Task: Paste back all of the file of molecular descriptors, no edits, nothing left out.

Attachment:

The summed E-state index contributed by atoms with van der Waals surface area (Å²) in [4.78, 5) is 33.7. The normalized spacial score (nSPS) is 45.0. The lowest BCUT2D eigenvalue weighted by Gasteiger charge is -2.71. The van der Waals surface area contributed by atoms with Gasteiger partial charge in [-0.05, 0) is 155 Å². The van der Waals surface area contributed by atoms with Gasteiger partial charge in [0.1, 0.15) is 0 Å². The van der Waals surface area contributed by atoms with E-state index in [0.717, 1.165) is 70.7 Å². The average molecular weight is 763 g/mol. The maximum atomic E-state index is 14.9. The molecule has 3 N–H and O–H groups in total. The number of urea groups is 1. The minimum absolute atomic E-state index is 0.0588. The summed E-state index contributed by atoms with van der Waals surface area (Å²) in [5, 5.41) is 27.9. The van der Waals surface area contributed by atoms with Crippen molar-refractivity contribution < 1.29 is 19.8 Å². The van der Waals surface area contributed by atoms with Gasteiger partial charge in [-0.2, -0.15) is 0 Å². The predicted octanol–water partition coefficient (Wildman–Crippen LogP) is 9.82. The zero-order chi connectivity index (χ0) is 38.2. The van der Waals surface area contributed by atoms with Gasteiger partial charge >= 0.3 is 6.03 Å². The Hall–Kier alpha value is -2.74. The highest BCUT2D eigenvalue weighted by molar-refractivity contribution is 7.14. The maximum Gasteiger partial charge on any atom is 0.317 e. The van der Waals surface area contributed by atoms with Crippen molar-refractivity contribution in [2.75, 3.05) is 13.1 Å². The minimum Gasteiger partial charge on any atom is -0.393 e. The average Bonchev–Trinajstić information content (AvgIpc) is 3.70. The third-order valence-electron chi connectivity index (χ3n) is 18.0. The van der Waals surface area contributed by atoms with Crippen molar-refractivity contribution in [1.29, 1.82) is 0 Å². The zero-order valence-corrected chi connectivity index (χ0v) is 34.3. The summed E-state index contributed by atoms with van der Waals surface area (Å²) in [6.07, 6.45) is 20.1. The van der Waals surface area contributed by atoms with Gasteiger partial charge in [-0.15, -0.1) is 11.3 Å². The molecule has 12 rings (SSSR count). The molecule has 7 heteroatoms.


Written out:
The summed E-state index contributed by atoms with van der Waals surface area (Å²) in [4.78, 5) is 33.7. The normalized spacial score (nSPS) is 45.0. The lowest BCUT2D eigenvalue weighted by Gasteiger charge is -2.71. The van der Waals surface area contributed by atoms with Gasteiger partial charge in [-0.05, 0) is 155 Å². The van der Waals surface area contributed by atoms with Gasteiger partial charge in [0.1, 0.15) is 0 Å². The van der Waals surface area contributed by atoms with E-state index in [0.717, 1.165) is 70.7 Å². The average molecular weight is 763 g/mol. The maximum atomic E-state index is 14.9. The molecule has 3 N–H and O–H groups in total. The number of urea groups is 1. The minimum absolute atomic E-state index is 0.0588. The summed E-state index contributed by atoms with van der Waals surface area (Å²) in [5, 5.41) is 27.9. The van der Waals surface area contributed by atoms with Crippen molar-refractivity contribution < 1.29 is 19.8 Å². The van der Waals surface area contributed by atoms with Gasteiger partial charge in [-0.2, -0.15) is 0 Å². The predicted octanol–water partition coefficient (Wildman–Crippen LogP) is 9.82. The zero-order chi connectivity index (χ0) is 38.2. The van der Waals surface area contributed by atoms with Gasteiger partial charge >= 0.3 is 6.03 Å². The Hall–Kier alpha value is -2.74. The highest BCUT2D eigenvalue weighted by molar-refractivity contribution is 7.14. The maximum Gasteiger partial charge on any atom is 0.317 e. The van der Waals surface area contributed by atoms with Crippen molar-refractivity contribution in [2.75, 3.05) is 13.1 Å². The minimum Gasteiger partial charge on any atom is -0.393 e. The average Bonchev–Trinajstić information content (AvgIpc) is 3.70. The third-order valence-electron chi connectivity index (χ3n) is 18.0. The van der Waals surface area contributed by atoms with Crippen molar-refractivity contribution in [1.29, 1.82) is 0 Å². The zero-order valence-corrected chi connectivity index (χ0v) is 34.3. The summed E-state index contributed by atoms with van der Waals surface area (Å²) in [6.07, 6.45) is 20.1. The van der Waals surface area contributed by atoms with Gasteiger partial charge in [-0.15, -0.1) is 11.3 Å². The molecule has 12 rings (SSSR count). The molecule has 7 heteroatoms.